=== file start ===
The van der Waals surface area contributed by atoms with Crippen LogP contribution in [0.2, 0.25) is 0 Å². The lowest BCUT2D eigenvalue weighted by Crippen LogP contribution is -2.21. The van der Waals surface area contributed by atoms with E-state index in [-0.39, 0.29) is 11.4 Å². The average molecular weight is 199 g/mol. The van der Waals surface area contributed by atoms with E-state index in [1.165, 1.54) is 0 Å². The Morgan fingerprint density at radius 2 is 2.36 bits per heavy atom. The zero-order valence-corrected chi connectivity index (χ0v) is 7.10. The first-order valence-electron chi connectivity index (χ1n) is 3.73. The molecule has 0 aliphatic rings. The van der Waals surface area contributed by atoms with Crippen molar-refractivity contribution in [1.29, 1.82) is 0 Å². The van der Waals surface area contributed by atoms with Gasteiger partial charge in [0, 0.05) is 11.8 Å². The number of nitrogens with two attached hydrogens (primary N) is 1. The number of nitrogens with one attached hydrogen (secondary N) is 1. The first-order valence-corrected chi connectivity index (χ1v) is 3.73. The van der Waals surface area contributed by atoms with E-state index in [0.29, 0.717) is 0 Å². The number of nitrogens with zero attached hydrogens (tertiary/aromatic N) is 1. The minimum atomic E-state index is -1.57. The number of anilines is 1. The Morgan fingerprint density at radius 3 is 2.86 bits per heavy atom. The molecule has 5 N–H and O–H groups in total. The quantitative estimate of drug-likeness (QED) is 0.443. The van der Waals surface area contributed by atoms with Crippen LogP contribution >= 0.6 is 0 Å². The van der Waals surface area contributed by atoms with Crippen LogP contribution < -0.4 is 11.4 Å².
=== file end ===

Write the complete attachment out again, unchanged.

The van der Waals surface area contributed by atoms with Crippen LogP contribution in [0.2, 0.25) is 0 Å². The lowest BCUT2D eigenvalue weighted by Crippen LogP contribution is -2.21. The van der Waals surface area contributed by atoms with E-state index in [-0.39, 0.29) is 11.4 Å². The average molecular weight is 199 g/mol. The van der Waals surface area contributed by atoms with E-state index in [1.165, 1.54) is 0 Å². The Morgan fingerprint density at radius 2 is 2.36 bits per heavy atom. The zero-order valence-corrected chi connectivity index (χ0v) is 7.10. The first-order valence-electron chi connectivity index (χ1n) is 3.73. The molecule has 0 aliphatic rings. The van der Waals surface area contributed by atoms with Crippen molar-refractivity contribution in [1.29, 1.82) is 0 Å². The van der Waals surface area contributed by atoms with Gasteiger partial charge in [0, 0.05) is 11.8 Å². The number of nitrogens with two attached hydrogens (primary N) is 1. The number of nitrogens with one attached hydrogen (secondary N) is 1. The first-order valence-corrected chi connectivity index (χ1v) is 3.73. The van der Waals surface area contributed by atoms with E-state index in [0.29, 0.717) is 0 Å². The number of nitrogens with zero attached hydrogens (tertiary/aromatic N) is 1. The minimum atomic E-state index is -1.57. The number of anilines is 1. The Morgan fingerprint density at radius 3 is 2.86 bits per heavy atom. The molecule has 5 N–H and O–H groups in total. The quantitative estimate of drug-likeness (QED) is 0.443. The van der Waals surface area contributed by atoms with Crippen LogP contribution >= 0.6 is 0 Å². The van der Waals surface area contributed by atoms with Crippen LogP contribution < -0.4 is 11.4 Å².